BANGKOK(ILO News) –The number of people unemployed worldwide remained at an historic high in 2006, despite strong global economic growth, the International Labour Office (ILO) said in its annual Global Employment Trends,released today.
In East Asia, despite regional GDP growth of more than 8 per cent – the highest in the world - the total number of unemployed people increased in 2006 by more than the previous year, and the unemployment rate rose 0.1 per cent to 3.6 per cent.
Worldwide, the unemployment rate stood at 6.3 per cent in 2006, a decrease of 0.1 per cent on 2005. Even though more people in the world are working than ever before the global number of people unemployed remains at an all time high of 195.2 million.
In East Asia the employment-to-population ratio, the share of the working-age population that is employed, has fallen sharply over the past decade – from 75.1 per cent in 1996 to 71.6 per cent in 2006. Yet this share remains the highest in the world (the global average is 61.4 per cent) and significantly higher than the rates in South East Asia and the Pacific (66.1 per cent) and South Asia (56.5 per cent). The decrease observed in East Asia is mainly the result of young people getting more and better education.
These trends have also been backed by a substantial decline in poverty and working poverty. In East Asia the number of working poor—those working but living with their families on less than the equivalent of US$ 2 per person, per day— fell to 347 million or 44.2 per cent of those in work. 10 years ago the percentage was 61.9 per cent, or 442 million. Globally the proportion was 47.4 per cent 2006.
Worldwide, the ILO found only modest gains have been made in lifting some of the world’s 1.37 billion working poor out of poverty, stressing that there weren’t enough decent and productive jobs to raise them and their families above the US$ 2 poverty line.
The report says East Asia is on its way to becoming a middle-income region, but stresses that new challenges are emerging as the region gets wealthier. These include:
Rising inequality in incomes and access to basic services such as education.
The need for better skills and a smother transition from school to work
Wage growth is not matching productivity gains.
Other aspects of the decent work equation are not keeping up with economic advancement. Average working hours exceed 50 per week in some countries, and safety and health, rights at work and social dialogue have not progressed significantly throughout much of the region.
Women continue to face more difficulties in labour markets than men.
Generally, the report says that to maintain or cut unemployment the link between growth and jobs must be reinforced. It says the creation of decent and productive jobs—not just any jobs— is a prerequisite for reducing unemployment and slashing the number of families working but still living in poverty. This in turn is a precondition for future development and economic growth.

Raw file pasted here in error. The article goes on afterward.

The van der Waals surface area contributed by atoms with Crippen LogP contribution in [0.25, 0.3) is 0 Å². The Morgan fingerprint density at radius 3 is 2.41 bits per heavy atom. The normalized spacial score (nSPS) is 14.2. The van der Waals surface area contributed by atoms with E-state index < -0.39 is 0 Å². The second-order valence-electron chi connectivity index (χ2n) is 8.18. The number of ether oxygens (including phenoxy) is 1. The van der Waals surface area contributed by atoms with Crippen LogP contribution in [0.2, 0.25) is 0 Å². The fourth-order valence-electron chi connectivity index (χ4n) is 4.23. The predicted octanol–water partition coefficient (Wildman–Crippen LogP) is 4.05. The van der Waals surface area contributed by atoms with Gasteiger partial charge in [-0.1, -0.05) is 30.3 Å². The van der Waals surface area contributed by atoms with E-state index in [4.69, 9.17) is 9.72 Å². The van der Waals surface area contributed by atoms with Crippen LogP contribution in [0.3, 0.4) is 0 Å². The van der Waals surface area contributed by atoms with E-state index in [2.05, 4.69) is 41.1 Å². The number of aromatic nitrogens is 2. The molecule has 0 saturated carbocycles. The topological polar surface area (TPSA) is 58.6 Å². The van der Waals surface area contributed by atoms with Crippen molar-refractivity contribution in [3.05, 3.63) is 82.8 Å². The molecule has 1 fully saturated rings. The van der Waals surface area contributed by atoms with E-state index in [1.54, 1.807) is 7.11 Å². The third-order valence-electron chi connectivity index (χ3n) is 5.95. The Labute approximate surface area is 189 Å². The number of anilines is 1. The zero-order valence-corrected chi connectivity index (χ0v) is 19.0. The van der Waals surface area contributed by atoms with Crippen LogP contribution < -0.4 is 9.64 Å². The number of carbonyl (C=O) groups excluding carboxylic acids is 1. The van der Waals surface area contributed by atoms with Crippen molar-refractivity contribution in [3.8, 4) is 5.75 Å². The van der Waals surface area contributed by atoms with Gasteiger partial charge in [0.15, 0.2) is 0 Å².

Other findings include:
In most regions unemployment rates did not change markedly between 2005 and 2006.
For the last decade economic growth has been reflected more in rising levels of productivity and less in growing employment. While world productivity increased by 26 per cent since 1996, the global number of those in employment rose by only 16.6 per cent.
Unemployment hit young people (aged 15 to 24) the hardest, with 86.3 million young people representing 44 per cent of the world's total unemployed in 2006.
The employment gap between women and men persists. In 2006 only 48.9 per cent of women aged 15+ were working compared to 49.6 per cent in 1996. The comparable male employment-to-population ratios were 75.7 in 1996 and 74.0 in 2006.
In 2006 the service sector’s share of global employment overtook agriculture for the first time, increasing from 39.5 per cent to 40 per cent. Agriculture decreased from 39.7 per cent to 38.7 per cent. The industry sector accounted for 21.3 per cent of total employment.
“Every region has to face major labour market challenges”, says the ILO report. “Young people have more difficulties in labour markets than adults; women do not get the same opportunities as men, the lack of decent work is still high; and the potential a population has to offer is not always used because of a lack of human capital development or a mismatch between the supply and the demand side in labour markets.”
“Nowadays the widespread conviction is that decent work is the only sustainable way to reduce poverty, which is why the target of ‘full, productive and decent employment’ will be a new target within the Millennium Development Goals in 2007. Therefore it is now the time for governments as well as the international community to make sure that the favourable economic conditions in most parts of the world will be translated into decent job growth,” the report concludes.
China, DPR of Korea, Hong Kong (China), Macau (China), Mongolia, Republic of Korea, Taiwan, (China)
For more information please contact:
Regional Information Officer
ILO Regional Office for Asia and the Pacific
Tel: +662 288 2482
Information Officer – ILO Bangkok
Tel: +66 (0) 2288 1664